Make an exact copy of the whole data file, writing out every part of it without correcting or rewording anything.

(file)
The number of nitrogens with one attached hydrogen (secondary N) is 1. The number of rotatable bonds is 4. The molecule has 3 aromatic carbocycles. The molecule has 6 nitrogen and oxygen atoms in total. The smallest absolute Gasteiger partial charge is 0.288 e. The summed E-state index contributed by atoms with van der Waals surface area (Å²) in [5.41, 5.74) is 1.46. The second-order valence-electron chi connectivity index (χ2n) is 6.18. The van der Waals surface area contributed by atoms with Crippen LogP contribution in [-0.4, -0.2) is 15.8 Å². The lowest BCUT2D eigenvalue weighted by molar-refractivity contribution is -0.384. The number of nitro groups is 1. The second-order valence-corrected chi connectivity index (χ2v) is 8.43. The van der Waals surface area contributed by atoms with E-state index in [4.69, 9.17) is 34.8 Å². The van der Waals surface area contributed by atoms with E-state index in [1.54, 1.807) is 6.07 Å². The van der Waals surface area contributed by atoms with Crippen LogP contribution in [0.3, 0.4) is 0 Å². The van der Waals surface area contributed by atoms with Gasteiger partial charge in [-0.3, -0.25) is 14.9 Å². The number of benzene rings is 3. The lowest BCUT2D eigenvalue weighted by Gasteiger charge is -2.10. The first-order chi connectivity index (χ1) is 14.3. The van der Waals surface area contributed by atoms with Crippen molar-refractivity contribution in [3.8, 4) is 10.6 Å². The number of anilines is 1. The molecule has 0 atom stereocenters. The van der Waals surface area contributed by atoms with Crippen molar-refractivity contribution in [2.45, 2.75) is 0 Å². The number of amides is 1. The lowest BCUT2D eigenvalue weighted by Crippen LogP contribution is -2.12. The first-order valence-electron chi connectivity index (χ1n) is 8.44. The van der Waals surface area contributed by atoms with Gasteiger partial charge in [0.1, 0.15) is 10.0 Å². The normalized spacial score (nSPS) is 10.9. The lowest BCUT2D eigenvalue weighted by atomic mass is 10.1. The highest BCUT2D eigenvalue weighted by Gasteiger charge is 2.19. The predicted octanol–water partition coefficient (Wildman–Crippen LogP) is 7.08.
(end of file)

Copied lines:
The number of nitrogens with one attached hydrogen (secondary N) is 1. The number of rotatable bonds is 4. The molecule has 3 aromatic carbocycles. The molecule has 6 nitrogen and oxygen atoms in total. The smallest absolute Gasteiger partial charge is 0.288 e. The summed E-state index contributed by atoms with van der Waals surface area (Å²) in [5.41, 5.74) is 1.46. The second-order valence-electron chi connectivity index (χ2n) is 6.18. The van der Waals surface area contributed by atoms with Crippen LogP contribution in [-0.4, -0.2) is 15.8 Å². The lowest BCUT2D eigenvalue weighted by molar-refractivity contribution is -0.384. The number of nitro groups is 1. The second-order valence-corrected chi connectivity index (χ2v) is 8.43. The van der Waals surface area contributed by atoms with E-state index in [4.69, 9.17) is 34.8 Å². The van der Waals surface area contributed by atoms with E-state index in [1.54, 1.807) is 6.07 Å². The van der Waals surface area contributed by atoms with Crippen LogP contribution in [0.3, 0.4) is 0 Å². The van der Waals surface area contributed by atoms with Gasteiger partial charge in [-0.3, -0.25) is 14.9 Å². The number of benzene rings is 3. The lowest BCUT2D eigenvalue weighted by Gasteiger charge is -2.10. The first-order chi connectivity index (χ1) is 14.3. The van der Waals surface area contributed by atoms with Crippen molar-refractivity contribution in [3.8, 4) is 10.6 Å². The number of anilines is 1. The molecule has 0 atom stereocenters. The van der Waals surface area contributed by atoms with Crippen molar-refractivity contribution in [2.45, 2.75) is 0 Å². The number of amides is 1. The lowest BCUT2D eigenvalue weighted by Crippen LogP contribution is -2.12. The first-order valence-electron chi connectivity index (χ1n) is 8.44. The van der Waals surface area contributed by atoms with Gasteiger partial charge in [0.1, 0.15) is 10.0 Å². The normalized spacial score (nSPS) is 10.9. The lowest BCUT2D eigenvalue weighted by atomic mass is 10.1. The highest BCUT2D eigenvalue weighted by Gasteiger charge is 2.19. The predicted octanol–water partition coefficient (Wildman–Crippen LogP) is 7.08.